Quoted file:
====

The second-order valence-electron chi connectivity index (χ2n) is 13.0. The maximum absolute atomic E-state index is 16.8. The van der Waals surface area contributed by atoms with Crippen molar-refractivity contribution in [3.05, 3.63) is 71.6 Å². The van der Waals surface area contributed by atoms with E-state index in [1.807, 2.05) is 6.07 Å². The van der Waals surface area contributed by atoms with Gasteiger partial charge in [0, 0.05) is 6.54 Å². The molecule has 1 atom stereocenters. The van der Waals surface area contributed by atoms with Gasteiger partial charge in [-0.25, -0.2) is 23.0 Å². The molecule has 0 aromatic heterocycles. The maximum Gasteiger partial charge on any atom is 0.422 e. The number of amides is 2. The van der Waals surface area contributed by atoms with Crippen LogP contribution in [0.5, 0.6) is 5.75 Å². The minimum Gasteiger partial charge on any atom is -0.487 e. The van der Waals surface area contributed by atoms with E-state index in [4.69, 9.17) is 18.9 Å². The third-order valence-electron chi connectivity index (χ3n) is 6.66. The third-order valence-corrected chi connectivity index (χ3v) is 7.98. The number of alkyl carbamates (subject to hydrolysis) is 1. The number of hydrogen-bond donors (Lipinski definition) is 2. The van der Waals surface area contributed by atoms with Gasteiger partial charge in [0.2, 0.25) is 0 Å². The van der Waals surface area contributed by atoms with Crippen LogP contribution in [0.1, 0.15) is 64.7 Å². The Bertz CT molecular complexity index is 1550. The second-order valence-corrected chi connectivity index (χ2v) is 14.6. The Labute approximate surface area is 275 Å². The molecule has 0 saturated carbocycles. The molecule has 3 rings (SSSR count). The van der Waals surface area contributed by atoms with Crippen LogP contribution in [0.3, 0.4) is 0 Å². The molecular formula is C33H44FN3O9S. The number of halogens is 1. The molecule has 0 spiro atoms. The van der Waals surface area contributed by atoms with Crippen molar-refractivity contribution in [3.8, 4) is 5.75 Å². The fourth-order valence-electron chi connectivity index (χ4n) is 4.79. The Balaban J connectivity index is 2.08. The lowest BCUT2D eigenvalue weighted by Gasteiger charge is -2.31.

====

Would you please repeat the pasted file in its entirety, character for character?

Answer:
The second-order valence-electron chi connectivity index (χ2n) is 13.0. The maximum absolute atomic E-state index is 16.8. The van der Waals surface area contributed by atoms with Crippen molar-refractivity contribution in [3.05, 3.63) is 71.6 Å². The van der Waals surface area contributed by atoms with E-state index in [1.807, 2.05) is 6.07 Å². The van der Waals surface area contributed by atoms with Gasteiger partial charge in [0, 0.05) is 6.54 Å². The molecule has 1 atom stereocenters. The van der Waals surface area contributed by atoms with Gasteiger partial charge in [-0.25, -0.2) is 23.0 Å². The molecule has 0 aromatic heterocycles. The maximum Gasteiger partial charge on any atom is 0.422 e. The number of amides is 2. The van der Waals surface area contributed by atoms with Crippen LogP contribution in [0.5, 0.6) is 5.75 Å². The minimum Gasteiger partial charge on any atom is -0.487 e. The van der Waals surface area contributed by atoms with E-state index in [4.69, 9.17) is 18.9 Å². The third-order valence-electron chi connectivity index (χ3n) is 6.66. The third-order valence-corrected chi connectivity index (χ3v) is 7.98. The number of alkyl carbamates (subject to hydrolysis) is 1. The number of hydrogen-bond donors (Lipinski definition) is 2. The van der Waals surface area contributed by atoms with Gasteiger partial charge in [0.2, 0.25) is 0 Å². The van der Waals surface area contributed by atoms with Crippen LogP contribution in [0.1, 0.15) is 64.7 Å². The Bertz CT molecular complexity index is 1550. The second-order valence-corrected chi connectivity index (χ2v) is 14.6. The Labute approximate surface area is 275 Å². The molecule has 0 saturated carbocycles. The molecule has 3 rings (SSSR count). The van der Waals surface area contributed by atoms with Crippen LogP contribution in [0.3, 0.4) is 0 Å². The molecular formula is C33H44FN3O9S. The number of halogens is 1. The molecule has 0 spiro atoms. The van der Waals surface area contributed by atoms with Crippen molar-refractivity contribution in [3.8, 4) is 5.75 Å². The fourth-order valence-electron chi connectivity index (χ4n) is 4.79. The Balaban J connectivity index is 2.08. The lowest BCUT2D eigenvalue weighted by Gasteiger charge is -2.31.